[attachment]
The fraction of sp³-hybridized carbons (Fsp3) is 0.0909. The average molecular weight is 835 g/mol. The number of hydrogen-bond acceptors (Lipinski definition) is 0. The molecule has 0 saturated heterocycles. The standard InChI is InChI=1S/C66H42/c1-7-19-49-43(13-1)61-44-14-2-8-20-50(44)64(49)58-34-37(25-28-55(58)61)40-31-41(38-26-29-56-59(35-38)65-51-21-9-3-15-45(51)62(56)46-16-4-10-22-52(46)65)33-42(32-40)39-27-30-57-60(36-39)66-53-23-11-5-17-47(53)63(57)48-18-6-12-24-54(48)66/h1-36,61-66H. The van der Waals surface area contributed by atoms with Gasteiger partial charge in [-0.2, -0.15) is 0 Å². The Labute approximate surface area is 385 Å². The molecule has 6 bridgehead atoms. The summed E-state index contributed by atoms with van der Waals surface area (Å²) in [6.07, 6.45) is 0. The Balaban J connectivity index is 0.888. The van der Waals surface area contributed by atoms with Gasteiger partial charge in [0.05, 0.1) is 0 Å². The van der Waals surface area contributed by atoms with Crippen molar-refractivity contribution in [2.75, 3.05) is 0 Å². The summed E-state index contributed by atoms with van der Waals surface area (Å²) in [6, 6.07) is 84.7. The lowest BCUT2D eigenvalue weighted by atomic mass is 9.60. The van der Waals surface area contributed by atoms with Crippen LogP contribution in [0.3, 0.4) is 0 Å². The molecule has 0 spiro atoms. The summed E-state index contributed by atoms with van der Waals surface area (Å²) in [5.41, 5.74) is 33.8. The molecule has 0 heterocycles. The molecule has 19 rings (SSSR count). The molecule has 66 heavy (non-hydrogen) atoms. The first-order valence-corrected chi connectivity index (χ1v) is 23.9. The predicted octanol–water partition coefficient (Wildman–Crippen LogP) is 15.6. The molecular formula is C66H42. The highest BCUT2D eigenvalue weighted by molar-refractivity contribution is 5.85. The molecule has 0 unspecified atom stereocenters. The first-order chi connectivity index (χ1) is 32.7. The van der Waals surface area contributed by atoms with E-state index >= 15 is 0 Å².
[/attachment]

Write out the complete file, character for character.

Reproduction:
The fraction of sp³-hybridized carbons (Fsp3) is 0.0909. The average molecular weight is 835 g/mol. The number of hydrogen-bond acceptors (Lipinski definition) is 0. The molecule has 0 saturated heterocycles. The standard InChI is InChI=1S/C66H42/c1-7-19-49-43(13-1)61-44-14-2-8-20-50(44)64(49)58-34-37(25-28-55(58)61)40-31-41(38-26-29-56-59(35-38)65-51-21-9-3-15-45(51)62(56)46-16-4-10-22-52(46)65)33-42(32-40)39-27-30-57-60(36-39)66-53-23-11-5-17-47(53)63(57)48-18-6-12-24-54(48)66/h1-36,61-66H. The van der Waals surface area contributed by atoms with Gasteiger partial charge in [-0.2, -0.15) is 0 Å². The Labute approximate surface area is 385 Å². The molecule has 6 bridgehead atoms. The summed E-state index contributed by atoms with van der Waals surface area (Å²) in [6.07, 6.45) is 0. The Balaban J connectivity index is 0.888. The van der Waals surface area contributed by atoms with Gasteiger partial charge in [0.05, 0.1) is 0 Å². The van der Waals surface area contributed by atoms with Crippen molar-refractivity contribution in [2.75, 3.05) is 0 Å². The summed E-state index contributed by atoms with van der Waals surface area (Å²) in [6, 6.07) is 84.7. The lowest BCUT2D eigenvalue weighted by atomic mass is 9.60. The van der Waals surface area contributed by atoms with Crippen LogP contribution in [0.3, 0.4) is 0 Å². The molecule has 0 spiro atoms. The summed E-state index contributed by atoms with van der Waals surface area (Å²) in [5.41, 5.74) is 33.8. The molecule has 0 heterocycles. The molecule has 19 rings (SSSR count). The molecule has 66 heavy (non-hydrogen) atoms. The first-order valence-corrected chi connectivity index (χ1v) is 23.9. The predicted octanol–water partition coefficient (Wildman–Crippen LogP) is 15.6. The molecular formula is C66H42. The highest BCUT2D eigenvalue weighted by molar-refractivity contribution is 5.85. The molecule has 0 unspecified atom stereocenters. The first-order chi connectivity index (χ1) is 32.7. The van der Waals surface area contributed by atoms with E-state index >= 15 is 0 Å².